Learning Radiology xray montage

Hypertrophic Gastritis

• All have hyperrugosity or enlarged folds, usually in the body and fundus of stomach

• Coarse duodenal folds are usually associated with large folds in the stomach

• Most often, enlarged gastric folds are normal

• Factors which suggest large folds are pathologic

        Nodularity or induration of the fold

        • Asymmetry or segmental distribution

         • Wall rigidity

         • Ulceration

Types of Hypertrophic Gastropathies

• Zollinger-Ellison Syndrome

      • Hypersecretion of gastric acid 2° gastrinoma non-b islet cell tumor

           • Pancreas (87%), medial wall of duodenum (13%)

              • Most are malignant (60%)

              • Clinical tetrad of

               1) Gastric Hypersecretion

2) Diarrhea or steatorrhea

               3) Hyperacidity-elevated serum gastrin levels

               4) Recurrent peptic ulcer disease

• X-ray suggested by         

               1) Multiple ulcers (10%), most in bulb, but also post-bulbar, jejunum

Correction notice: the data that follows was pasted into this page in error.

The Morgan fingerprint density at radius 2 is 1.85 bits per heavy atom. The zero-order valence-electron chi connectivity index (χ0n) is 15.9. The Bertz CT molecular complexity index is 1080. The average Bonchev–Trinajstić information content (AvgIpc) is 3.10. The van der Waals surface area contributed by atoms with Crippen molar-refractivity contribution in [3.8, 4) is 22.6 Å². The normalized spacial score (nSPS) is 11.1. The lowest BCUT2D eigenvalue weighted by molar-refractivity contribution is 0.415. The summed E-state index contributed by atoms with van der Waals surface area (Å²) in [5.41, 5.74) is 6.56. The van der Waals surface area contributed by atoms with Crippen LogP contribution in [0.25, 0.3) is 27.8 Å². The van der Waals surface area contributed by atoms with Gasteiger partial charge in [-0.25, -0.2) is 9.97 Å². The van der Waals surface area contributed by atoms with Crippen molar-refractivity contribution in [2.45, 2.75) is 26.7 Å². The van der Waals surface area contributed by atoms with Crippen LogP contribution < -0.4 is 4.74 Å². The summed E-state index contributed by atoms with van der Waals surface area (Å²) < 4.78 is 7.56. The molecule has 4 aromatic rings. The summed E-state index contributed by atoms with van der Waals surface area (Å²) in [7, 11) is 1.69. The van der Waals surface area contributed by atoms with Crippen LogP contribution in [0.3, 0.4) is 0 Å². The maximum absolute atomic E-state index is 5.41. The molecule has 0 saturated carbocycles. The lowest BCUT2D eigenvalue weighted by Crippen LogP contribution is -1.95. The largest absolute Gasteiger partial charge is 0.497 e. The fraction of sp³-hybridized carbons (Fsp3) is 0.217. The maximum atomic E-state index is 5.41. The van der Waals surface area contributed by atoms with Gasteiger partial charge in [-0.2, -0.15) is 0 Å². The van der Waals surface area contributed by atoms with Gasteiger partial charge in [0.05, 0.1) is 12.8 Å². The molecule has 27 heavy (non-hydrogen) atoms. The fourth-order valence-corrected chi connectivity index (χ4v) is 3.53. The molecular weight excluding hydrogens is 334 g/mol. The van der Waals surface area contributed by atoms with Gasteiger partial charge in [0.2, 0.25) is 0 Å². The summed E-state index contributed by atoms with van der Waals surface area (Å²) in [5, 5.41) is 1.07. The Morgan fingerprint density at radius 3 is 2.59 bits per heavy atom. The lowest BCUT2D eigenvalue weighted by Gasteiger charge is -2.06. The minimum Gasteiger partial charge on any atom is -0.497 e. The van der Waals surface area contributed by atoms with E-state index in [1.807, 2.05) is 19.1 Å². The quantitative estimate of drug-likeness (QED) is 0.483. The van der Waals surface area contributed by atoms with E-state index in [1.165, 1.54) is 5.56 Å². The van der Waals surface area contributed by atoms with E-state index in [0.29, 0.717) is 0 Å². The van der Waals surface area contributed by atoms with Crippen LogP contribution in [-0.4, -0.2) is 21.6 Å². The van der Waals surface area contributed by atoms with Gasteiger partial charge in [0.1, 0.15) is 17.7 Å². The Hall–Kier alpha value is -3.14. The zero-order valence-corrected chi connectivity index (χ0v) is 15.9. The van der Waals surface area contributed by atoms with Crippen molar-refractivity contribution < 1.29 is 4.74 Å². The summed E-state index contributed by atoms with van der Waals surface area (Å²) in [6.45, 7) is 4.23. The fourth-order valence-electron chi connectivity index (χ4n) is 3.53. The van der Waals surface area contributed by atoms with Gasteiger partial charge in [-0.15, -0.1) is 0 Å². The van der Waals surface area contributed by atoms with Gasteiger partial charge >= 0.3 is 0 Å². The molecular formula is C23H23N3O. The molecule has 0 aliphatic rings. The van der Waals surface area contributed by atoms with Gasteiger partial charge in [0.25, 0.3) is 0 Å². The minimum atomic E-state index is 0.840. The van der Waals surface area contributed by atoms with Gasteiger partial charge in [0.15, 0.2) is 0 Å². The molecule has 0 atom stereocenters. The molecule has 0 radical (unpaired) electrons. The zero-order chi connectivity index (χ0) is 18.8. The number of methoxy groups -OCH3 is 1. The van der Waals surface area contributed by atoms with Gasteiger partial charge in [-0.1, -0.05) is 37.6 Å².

2) Recurrent ulcers

               3) Marginal ulcers in post-gastrectomy patients

                     a) On gastric side

                     b) Mesenteric border of efferent loop

 • Hypertrophic hypersecretory gastropathy

            • Hypersecretion of gastric acid

 • Hypertrophic hypersecretory gastropathy with protein loss

            • Hypersecretion of gastric acid

 • Menetrier’s Disease-fundus and body, esp. greater curvature

            • Low acid output-hypochlorhydria

                • Hypoproteinemia 2° GI protein loss

                       • Peripheral edema

                • Mostly middle-aged men

                • Associated with benign gastric ulcer (13-72%)

                       • GI bleeding

• Carcinoma occurs in 10%, the same number as those patients who have atrophic gastritis and carcinoma

• DDx: Lymphoma (involves antrum which Menetrier’s does not), gastric carcinoma, gastritis, gastric varices